Establishing a contract has been breached is often the easy part in pursuing the other contracting party. Quantifying damages, however, is a delicate exercise and must be properly done before any demand is issued. The general rule for damages for breach of contract is as set out in Commonwealth v Amann Aviation Pty Ltd (1991) 174 CLR 64 at 116 Deane J, which provides:

The general principle governing the assessment of compensatory damages in both contract and tort is that the plaintiff should receive the monetary sum which, so far as money can, represents fair and adequate compensation for the loss or injury sustained by reason of the defendant’s wrongful conduct.

Put simply, the award of damages should put the ‘wronged’ party in the position they would have been in had the breach of contract not occurred, and the contract had been performed.

Awarding of damages in contract matters is largely a pragmatic exercise and is not subject to hard and fast rules, but the Courts have deemed there must be a rational foundation for a proper assessment of damages.

Guidelines in Assessing Damages

Some guidelines for undertaking the assessment of damages process as a result of a breach of contract are as follows:

  1. Ask yourself, where would I have been if the contract had been performed vs where am I now? The difference between those two positions is a good starting point;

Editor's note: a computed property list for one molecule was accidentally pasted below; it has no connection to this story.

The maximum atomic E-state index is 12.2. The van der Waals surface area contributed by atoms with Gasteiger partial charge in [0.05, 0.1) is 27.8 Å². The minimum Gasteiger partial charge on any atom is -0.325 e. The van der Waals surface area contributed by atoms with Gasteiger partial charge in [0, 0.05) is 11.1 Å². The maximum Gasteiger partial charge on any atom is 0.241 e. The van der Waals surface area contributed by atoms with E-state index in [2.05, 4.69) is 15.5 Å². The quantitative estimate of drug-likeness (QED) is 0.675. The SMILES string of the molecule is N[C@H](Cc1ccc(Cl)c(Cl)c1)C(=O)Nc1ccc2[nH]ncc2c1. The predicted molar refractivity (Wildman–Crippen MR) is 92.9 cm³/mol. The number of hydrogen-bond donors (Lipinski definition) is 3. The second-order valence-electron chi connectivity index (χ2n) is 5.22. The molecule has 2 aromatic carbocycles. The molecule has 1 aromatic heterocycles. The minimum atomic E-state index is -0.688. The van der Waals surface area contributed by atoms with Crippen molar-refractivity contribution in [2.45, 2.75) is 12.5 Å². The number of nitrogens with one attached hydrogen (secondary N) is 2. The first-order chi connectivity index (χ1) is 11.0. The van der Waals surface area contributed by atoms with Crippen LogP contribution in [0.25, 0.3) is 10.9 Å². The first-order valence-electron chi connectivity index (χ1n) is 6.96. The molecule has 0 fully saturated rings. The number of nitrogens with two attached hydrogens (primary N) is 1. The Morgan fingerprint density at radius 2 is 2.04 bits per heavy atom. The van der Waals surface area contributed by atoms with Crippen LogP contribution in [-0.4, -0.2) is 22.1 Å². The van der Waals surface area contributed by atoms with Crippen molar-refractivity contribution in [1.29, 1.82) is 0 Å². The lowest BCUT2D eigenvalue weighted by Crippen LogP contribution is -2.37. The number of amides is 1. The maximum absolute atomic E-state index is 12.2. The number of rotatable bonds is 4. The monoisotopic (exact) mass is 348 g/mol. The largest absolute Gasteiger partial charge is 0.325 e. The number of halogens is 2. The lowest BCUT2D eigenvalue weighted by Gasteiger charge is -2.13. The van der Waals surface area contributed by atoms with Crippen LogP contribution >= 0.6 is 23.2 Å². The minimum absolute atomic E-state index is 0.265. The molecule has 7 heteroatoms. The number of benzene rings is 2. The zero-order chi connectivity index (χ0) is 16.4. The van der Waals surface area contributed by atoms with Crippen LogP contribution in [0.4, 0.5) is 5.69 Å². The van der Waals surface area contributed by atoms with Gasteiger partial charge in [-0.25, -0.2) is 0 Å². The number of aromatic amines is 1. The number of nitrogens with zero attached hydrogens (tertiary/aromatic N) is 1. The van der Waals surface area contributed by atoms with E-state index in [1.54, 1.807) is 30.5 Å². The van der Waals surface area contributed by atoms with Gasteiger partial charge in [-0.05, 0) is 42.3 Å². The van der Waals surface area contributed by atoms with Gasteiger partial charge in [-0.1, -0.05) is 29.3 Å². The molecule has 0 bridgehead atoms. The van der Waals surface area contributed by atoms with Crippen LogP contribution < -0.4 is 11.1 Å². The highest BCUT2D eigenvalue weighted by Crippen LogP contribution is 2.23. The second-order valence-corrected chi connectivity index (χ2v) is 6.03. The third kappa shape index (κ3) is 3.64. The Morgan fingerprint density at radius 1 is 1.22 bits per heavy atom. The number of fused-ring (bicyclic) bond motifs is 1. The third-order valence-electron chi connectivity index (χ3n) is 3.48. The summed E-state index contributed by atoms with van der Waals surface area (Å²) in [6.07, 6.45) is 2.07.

2. Are there any ancillary or consequential damages? For example, did this breach cause you to lose other contracts or opportunities, and what is the financial consequence of such loss?
  3. Have I mitigated my loss? – generally, parties are seen as having a positive duty to ‘mitigate’ or reduce their loss, by taking active steps to, for example, secure an alternate contract to finish the task. Simply sitting on one’s hands and allowing damages to accumulate will not bode well in Court, and will likely see a reduction in the final award. Set out clearly what you have done to reduce loss, and the financial consequences of such actions.
  4. Is the loss claimed too remote? – it might be well and good to say you would have applied the contract monies, had they been paid, to investing in Google or Apple, but such damage may be deemed too remote to be considered in the assessment or quantification. Here, the authority of Hadley v Blaxendale provides that for loss to be awarded, it must be loss which:
    1. naturally arises from the breach according to the usual course of things; or
    2. is within the reasonable contemplation of the parties at the time of contracting as the probable result of a breach.

Conclusion

While your contract lawyer will be able to assist in the quantification, having answers to these questions (and evidence to back up those answers) will be a useful starting point. LegalVision has a team of great contract lawyers who can assist you. Please call our office on 1300 544 755 and our Client Care team will happily provide you with an obligation-free consultation and a fixed-fee quote.

Emma Jervis

Next Steps

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